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Case Study: Parking Lot Filter Strip

Filter Strip

City of Proctor, MN

Motivation:
The City of Proctor, Minnesota needed a new town hall, but the land dedicated for the building was adjacent to Kingsbury Creek, a protected trout stream.

Features:
The City of Proctor and the building's designer, the architecture firm LHB, knew that they needed an innovative approach in order to protect the stream from the building's runoff. In order to minimize stormwater impacts, the building's parking lots were designed with 350 linear feet of sand/peat filter strips.

The filter strips consist of a two-foot-deep sand/peat mixture built on the existing clay soil. A grass buffer was placed on top at a sloping angle with riprap at the base of the slope, and all the strips were angled and fitted with drain pipes directed toward Kingsbury Creek. The object was to slow the rate at which the water flowed off the parking lot and entered the stream, allowing it to cool. The filter step also cools the runoff and provides a mechanism to filter out major pollutants.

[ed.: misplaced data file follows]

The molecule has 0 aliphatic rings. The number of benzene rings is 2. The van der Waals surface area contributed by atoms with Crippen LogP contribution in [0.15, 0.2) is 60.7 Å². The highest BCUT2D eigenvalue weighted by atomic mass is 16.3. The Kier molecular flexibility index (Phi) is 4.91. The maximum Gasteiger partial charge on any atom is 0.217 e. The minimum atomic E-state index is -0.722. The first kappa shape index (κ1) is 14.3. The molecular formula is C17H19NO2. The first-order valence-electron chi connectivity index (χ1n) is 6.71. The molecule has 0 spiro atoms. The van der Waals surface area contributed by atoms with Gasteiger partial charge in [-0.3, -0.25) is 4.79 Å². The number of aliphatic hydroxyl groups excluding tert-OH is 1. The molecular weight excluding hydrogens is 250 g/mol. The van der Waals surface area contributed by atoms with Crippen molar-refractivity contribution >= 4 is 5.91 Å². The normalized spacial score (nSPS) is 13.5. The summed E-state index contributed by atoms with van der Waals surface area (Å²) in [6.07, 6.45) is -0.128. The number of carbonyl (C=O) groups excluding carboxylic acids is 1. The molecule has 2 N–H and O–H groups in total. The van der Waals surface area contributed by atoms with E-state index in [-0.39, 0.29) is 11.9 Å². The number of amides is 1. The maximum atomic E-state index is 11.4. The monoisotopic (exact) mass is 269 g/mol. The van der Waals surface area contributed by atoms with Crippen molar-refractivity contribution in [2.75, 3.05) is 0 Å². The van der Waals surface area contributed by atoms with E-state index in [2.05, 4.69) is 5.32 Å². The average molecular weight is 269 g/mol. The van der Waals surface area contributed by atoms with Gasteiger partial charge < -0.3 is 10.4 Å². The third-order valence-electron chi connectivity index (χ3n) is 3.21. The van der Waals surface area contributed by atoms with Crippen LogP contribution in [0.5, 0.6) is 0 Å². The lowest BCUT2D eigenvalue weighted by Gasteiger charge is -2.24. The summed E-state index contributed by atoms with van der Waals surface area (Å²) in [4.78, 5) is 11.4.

Since installation in January 2001, the filter strip has worked well, and has not frozen over or clogged. Maintenance has been minimal, limited to having the building's maintenance team ensure that sand used during periods of snow is removed from the grass through raking and shoveling. The strips accept all the building's roof and parking lot runoff and ensure a cleaner, healthier Kingsbury Creek.

Source:
American Rivers 2004. Catching the Rain: A Great Lakes Resource Guide for Natural Stormwater Management. [Download the pdf file - 1.5 MB, new window]